Calculus II problem: Volume of the solid

• Jul 5th 2009, 10:42 PM
kn336a
Calculus II problem: Volume of the solid
Hi, I have one problem that I am completely stuck on. It is

x^2 + y^2 - 6x + 8 = 0

The problem I have is setting up the actual equation. Do I make everything in terms of y, then find where y = 0 for the points?

I tried doing this and it gave me a really funky looking graph. If anybody could point me in the right direction, that would be great!(Hi)

Thanks!
• Jul 5th 2009, 10:59 PM
earboth
Quote:

Originally Posted by kn336a
Hi, I have one problem that I am completely stuck on. It is

x^2 + y^2 - 6x + 8 = 0

The problem I have is setting up the actual equation. Do I make everything in terms of y, then find where y = 0 for the points?

I tried doing this and it gave me a really funky looking graph. If anybody could point me in the right direction, that would be great!(Hi)

Thanks!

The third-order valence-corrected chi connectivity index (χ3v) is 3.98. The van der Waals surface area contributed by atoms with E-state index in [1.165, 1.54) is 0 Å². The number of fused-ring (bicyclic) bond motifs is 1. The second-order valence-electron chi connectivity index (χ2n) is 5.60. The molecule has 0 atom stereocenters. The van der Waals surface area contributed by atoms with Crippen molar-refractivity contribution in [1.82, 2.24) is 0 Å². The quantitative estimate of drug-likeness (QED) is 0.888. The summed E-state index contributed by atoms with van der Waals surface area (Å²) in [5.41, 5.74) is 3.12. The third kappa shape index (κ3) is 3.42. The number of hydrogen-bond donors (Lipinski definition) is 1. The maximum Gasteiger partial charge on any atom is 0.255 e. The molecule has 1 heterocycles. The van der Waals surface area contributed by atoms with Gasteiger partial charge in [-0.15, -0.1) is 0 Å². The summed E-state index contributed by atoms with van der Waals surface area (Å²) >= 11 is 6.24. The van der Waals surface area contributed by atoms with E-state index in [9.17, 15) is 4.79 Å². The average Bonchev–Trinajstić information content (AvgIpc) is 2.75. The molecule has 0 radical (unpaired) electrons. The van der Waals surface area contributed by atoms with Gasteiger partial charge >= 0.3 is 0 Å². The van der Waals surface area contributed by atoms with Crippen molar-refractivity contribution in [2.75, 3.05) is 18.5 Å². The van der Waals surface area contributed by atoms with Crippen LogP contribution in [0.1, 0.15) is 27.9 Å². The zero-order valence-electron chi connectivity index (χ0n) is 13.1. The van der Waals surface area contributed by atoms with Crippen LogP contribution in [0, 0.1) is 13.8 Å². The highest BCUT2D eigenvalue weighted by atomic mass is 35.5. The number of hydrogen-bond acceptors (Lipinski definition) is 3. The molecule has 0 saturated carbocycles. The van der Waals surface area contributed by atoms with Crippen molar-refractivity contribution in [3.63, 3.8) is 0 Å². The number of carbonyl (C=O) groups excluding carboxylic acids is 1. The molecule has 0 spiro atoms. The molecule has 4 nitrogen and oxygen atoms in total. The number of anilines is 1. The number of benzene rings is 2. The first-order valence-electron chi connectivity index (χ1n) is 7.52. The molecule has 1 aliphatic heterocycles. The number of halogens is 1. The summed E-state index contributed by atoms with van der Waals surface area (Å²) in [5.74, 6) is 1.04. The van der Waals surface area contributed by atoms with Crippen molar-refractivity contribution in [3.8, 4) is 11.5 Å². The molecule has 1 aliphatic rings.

Complete the squares:

$x^2 - 6x \bold{\color{red}+9}+ y^2 =- 8 \bold{\color{red}+9}$

$(x-3)^2+y^2=1$

This equation describes a circle with the center at C(3,0) and the radius r = 1
• Jul 6th 2009, 12:39 AM
kn336a
If I am trying to integrate that, I just have to put that in terms of dy or dx right?
• Jul 6th 2009, 01:04 AM
matheagle
are you trying to find volume or area?
as pointed out this is a circle in just two dimensions.
are you revolving it about a line or is there some constraints on the z-axis?
• Jul 6th 2009, 01:27 AM
kn336a
Sorry, here is my entire question.

Find the volume of the solid obtained by revolving the region bounded by the curve x^2 + y^2 - 6x + 8 = 0

im pretty stuck right now.
• Jul 6th 2009, 01:43 AM
matheagle
Quote:

Originally Posted by kn336a
Sorry, here is my entire question.

Find the volume of the solid obtained by revolving the region bounded by the curve x^2 + y^2 - 6x + 8 = 0

im pretty stuck right now.

still incomplete